Written by Jasmine Fleming
Northwest Alabama Reading Aides, located at 501 N Seminary St., is spreading awareness of its adult literacy services to Franklin, Colbert and Lauderdale counties.“The organization has been around since 1977, and there are still so many people in the Shoals who don’t know who we are,” said Jim Green, Northwest Alabama Reading Aides Director. “The goal is to change that so when you meet someone who can’t read, you know that you’ve heard of an organization somewhere that’s free and that can help.” A major way they have engaged with the community is through Adult Literacy Week of the Shoals, held in October. They began the week with their annual Rockin’ and Readin’ concert fundraiser at Trinity Episcopal Church Oct. 7, Green said. The concert featured the Wildwood Ruminators as the main act, and Jake Wilkinson was the warmup band, he said. “We had a great evening, and a lot of folks showed up,” Green said. “We met our goal for fundraising, and more importantly, I think more people found out who we are and what we do.”
The Wildwood Ruminators
The next big event was the Lincoln Driven to give Event, where Florence’s Long-Lewis donated to both Northwest Alabama Reading Aides and the Florence-Lauderdale Public Library for each car that was test driven Oct. 11.
Literacy Week of the Shoals was inspired by National Literacy Day, but Green said he felt more than a day should be dedicated to adult literacy. That set the plan in motion for Green to collaborate with the local mayors to create Adult Literacy Week of the Shoals.
Any potential student interesting in using Northwest Alabama Reading Aides can set up an appointment to take an assessment to gauge their current reading ability, Green said. They will then be set up with a tutor, and they will meet at a time that works best for both the student and the tutor.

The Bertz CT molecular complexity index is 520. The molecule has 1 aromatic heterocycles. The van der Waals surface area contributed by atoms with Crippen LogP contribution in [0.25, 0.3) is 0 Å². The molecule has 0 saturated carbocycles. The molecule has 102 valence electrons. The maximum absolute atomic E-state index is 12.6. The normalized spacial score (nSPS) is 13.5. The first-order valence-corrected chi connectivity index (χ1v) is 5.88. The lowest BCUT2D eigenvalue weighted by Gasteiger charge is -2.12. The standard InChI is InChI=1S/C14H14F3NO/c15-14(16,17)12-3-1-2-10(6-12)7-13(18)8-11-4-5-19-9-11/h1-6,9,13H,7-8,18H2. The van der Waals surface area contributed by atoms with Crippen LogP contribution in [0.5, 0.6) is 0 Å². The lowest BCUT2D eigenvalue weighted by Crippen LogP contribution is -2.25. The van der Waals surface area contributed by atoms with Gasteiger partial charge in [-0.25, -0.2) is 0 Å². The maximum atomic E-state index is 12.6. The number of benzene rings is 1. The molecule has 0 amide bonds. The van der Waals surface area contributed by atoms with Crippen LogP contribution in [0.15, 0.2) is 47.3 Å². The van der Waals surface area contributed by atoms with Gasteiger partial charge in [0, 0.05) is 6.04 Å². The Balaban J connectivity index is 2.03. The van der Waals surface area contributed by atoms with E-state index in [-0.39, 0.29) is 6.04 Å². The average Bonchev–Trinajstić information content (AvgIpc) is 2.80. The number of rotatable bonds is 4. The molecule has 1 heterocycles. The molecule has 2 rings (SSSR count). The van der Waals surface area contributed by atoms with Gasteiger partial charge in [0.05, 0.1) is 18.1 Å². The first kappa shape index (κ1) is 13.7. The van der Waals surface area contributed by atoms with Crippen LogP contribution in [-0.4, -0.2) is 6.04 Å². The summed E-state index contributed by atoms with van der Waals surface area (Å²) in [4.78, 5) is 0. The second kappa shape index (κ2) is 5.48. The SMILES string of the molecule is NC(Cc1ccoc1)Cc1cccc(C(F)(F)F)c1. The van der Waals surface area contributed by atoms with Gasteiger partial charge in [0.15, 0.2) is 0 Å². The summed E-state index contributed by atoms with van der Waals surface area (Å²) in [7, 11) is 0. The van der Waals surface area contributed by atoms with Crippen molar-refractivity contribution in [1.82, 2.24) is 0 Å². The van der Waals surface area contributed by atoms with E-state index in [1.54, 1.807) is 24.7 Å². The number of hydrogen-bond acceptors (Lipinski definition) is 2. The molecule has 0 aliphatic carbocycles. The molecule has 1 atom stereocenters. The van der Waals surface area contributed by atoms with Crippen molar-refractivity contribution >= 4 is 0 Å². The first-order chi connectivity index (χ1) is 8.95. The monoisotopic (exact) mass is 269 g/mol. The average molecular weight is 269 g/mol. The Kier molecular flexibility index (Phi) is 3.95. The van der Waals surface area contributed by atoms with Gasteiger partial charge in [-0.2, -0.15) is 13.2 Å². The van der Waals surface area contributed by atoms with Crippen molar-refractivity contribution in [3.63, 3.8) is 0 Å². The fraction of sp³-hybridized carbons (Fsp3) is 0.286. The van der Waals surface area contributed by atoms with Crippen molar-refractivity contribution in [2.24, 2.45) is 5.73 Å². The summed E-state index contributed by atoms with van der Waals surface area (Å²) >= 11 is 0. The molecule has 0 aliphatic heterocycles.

“We have some students who meet once a week for an hour and other students who might meet two times a week for two hours,” he said. “Our goal is to help the student meet their goal. We find out what the student wants to achieve, and we make that happen.”
Northwest Alabama Reading Aides uses the Laubach method of reading, which works through a series of books that take the student from the very beginning, Green said. Students can learn practical skills like writing checks, reading maps and prescription bottles or filling out paperwork.
The program will also completely protect the student’s anonymity, Green said. No one knows who the students are, and they are never advertised unless they want to tell their stories.
To reach out to the program, or for any questions, Northwest Alabama Reading Aides can be reached at 256-766-5709. Office hours are Monday through Friday, 10 a.m. – 3 p.m. They can also email at [email protected]